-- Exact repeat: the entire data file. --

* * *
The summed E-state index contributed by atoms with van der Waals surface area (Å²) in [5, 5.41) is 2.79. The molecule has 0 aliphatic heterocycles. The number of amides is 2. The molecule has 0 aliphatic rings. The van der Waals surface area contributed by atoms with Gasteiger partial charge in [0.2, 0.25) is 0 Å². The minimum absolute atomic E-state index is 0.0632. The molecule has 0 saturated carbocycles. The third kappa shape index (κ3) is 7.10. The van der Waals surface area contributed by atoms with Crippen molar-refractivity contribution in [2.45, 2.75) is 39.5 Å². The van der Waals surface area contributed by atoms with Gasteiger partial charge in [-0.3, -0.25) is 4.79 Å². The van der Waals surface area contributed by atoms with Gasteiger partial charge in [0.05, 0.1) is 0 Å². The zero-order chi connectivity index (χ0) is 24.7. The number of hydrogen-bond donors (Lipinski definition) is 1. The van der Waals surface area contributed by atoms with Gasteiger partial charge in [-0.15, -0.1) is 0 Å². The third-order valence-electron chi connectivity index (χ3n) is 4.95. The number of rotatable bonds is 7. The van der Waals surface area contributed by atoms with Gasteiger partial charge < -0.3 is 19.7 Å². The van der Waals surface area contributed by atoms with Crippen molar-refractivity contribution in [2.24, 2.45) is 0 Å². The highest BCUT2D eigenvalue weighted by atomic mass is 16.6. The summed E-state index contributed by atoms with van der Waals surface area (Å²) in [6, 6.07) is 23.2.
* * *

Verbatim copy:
The summed E-state index contributed by atoms with van der Waals surface area (Å²) in [5, 5.41) is 2.79. The molecule has 0 aliphatic heterocycles. The number of amides is 2. The molecule has 0 aliphatic rings. The van der Waals surface area contributed by atoms with Gasteiger partial charge in [0.2, 0.25) is 0 Å². The minimum absolute atomic E-state index is 0.0632. The molecule has 0 saturated carbocycles. The third kappa shape index (κ3) is 7.10. The van der Waals surface area contributed by atoms with Crippen molar-refractivity contribution in [2.45, 2.75) is 39.5 Å². The van der Waals surface area contributed by atoms with Gasteiger partial charge in [-0.3, -0.25) is 4.79 Å². The van der Waals surface area contributed by atoms with Gasteiger partial charge in [0.05, 0.1) is 0 Å². The zero-order chi connectivity index (χ0) is 24.7. The number of hydrogen-bond donors (Lipinski definition) is 1. The van der Waals surface area contributed by atoms with Gasteiger partial charge in [-0.15, -0.1) is 0 Å². The third-order valence-electron chi connectivity index (χ3n) is 4.95. The number of rotatable bonds is 7. The van der Waals surface area contributed by atoms with Gasteiger partial charge < -0.3 is 19.7 Å². The van der Waals surface area contributed by atoms with Crippen molar-refractivity contribution in [2.24, 2.45) is 0 Å². The highest BCUT2D eigenvalue weighted by atomic mass is 16.6. The summed E-state index contributed by atoms with van der Waals surface area (Å²) in [6, 6.07) is 23.2.